Feb 212013
 

Author: Anna Palmer

Turning on my computer, I stare momentarily at my desktop background.  My eyes linger over the vibrantly blue water back-dropped by the dramatic snow-capped peaks, wondering to myself if it was all a dream.

Glancing to the north-facing wall in my room, my eyes scan the postcards and memorabilia: the New Zealand flag surrounded by postcards of places I’ve been, pictures I took and a five dollar bill with Sir Edmund Hilary stamped on the front.

My eyes stop at the certificate of the 43-meter leap of faith I took from the site of the world’s first bungy.  This concrete piece of evidence symbolizes the overarching lesson I’ve taken away from my experience: the possibility of overcoming fear in the face of it.

Deep down I like to think I’ve known that the only way to overcome your fear is to face it.  However, being in New Zealand, I was given the opportunity to put this life motto into action.

Contrary to popular belief perhaps, I did not come out of this experience a “changed” me.  Sure, I may have grown into an improved version of myself, but I am still “me”.  I now know that no change in my environment, no matter how awesome and utterly amazing it is, will ever do away with my internal struggles, which take more deliberate, conscious choosing.

Although these personal struggles persist, I do notice more subtle changes in myself.  I feel better equipped at confronting certain fears.  I am quicker to take action and confront these anxious or self-doubting feelings, instead of running away scared.

Instead of getting completely overwhelmed with the laundry list of things to do on a daily basis, I am better able to take it one thing at a time.  I find myself better able to live, moment to moment, recognizing when I am lost in the worries of my mind.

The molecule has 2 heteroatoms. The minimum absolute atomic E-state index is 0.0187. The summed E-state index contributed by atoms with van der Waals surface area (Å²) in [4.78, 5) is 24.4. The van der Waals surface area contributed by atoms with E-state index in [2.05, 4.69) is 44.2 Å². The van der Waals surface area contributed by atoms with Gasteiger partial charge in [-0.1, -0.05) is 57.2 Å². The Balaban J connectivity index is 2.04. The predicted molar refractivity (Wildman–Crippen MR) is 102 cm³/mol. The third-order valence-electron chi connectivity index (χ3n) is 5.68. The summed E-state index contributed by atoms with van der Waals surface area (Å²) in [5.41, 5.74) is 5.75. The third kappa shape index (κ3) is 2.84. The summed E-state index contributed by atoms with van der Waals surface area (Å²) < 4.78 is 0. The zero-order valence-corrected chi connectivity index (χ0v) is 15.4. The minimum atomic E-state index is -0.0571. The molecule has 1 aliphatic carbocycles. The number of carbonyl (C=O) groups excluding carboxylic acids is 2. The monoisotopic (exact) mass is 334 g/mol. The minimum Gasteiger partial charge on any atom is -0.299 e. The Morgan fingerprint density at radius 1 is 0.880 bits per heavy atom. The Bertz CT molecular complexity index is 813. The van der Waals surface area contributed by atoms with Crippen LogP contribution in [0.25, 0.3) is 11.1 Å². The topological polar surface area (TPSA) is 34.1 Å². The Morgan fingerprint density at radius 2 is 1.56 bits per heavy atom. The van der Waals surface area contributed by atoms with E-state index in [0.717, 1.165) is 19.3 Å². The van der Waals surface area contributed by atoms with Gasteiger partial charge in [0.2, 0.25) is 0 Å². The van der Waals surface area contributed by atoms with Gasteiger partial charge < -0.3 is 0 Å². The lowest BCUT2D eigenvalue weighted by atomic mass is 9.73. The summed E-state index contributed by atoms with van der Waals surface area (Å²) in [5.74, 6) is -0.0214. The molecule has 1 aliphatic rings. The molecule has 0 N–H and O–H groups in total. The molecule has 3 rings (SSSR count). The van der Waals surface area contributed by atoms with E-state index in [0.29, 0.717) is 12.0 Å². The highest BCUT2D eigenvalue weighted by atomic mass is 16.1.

It has been almost two months since I returned from my adventures in the southern hemisphere.  Upon my return, I have noticed subtle changes in my environment as well.  Little things are different but still generally the same: different roommates, same house, different classes, same professors.  It has been a strange combination of getting my footing back somewhere I used to call home.

As ready as I felt to come home at the end of my time abroad, I can’t help but reminisce about the experience in its entirety and about the good friends I made.

Keeping in touch with the friends I made abroad has been as rewarding as it is challenging.  I look forward to our “google hang-out” dates, when all five of us girls can coordinate a time.  Being one of two in the group who lives in the western half of the country nonetheless, this has proved challenging.

All of us are back to our “real” lives, our little circle of friends from home and our school, no longer separated from each other by a mere five-minute walk.  Thousands of miles away, we have tried our best to stay in touch.

I notice myself going about my day-to-day activities as usual, before New Zealand, and something, some thought or memory will appear, drawing me into the past.  Looking back on my experience abroad, I really do feel as though it was almost a dream.

It feels as though I was transported into this sort of “alternate universe” for six months, and I truly was able to recreate myself into whoever I wanted to be.  I knew absolutely no one, and no one knew me.  I could be whoever I wanted to be and that notion in and of itself was drastically freeing.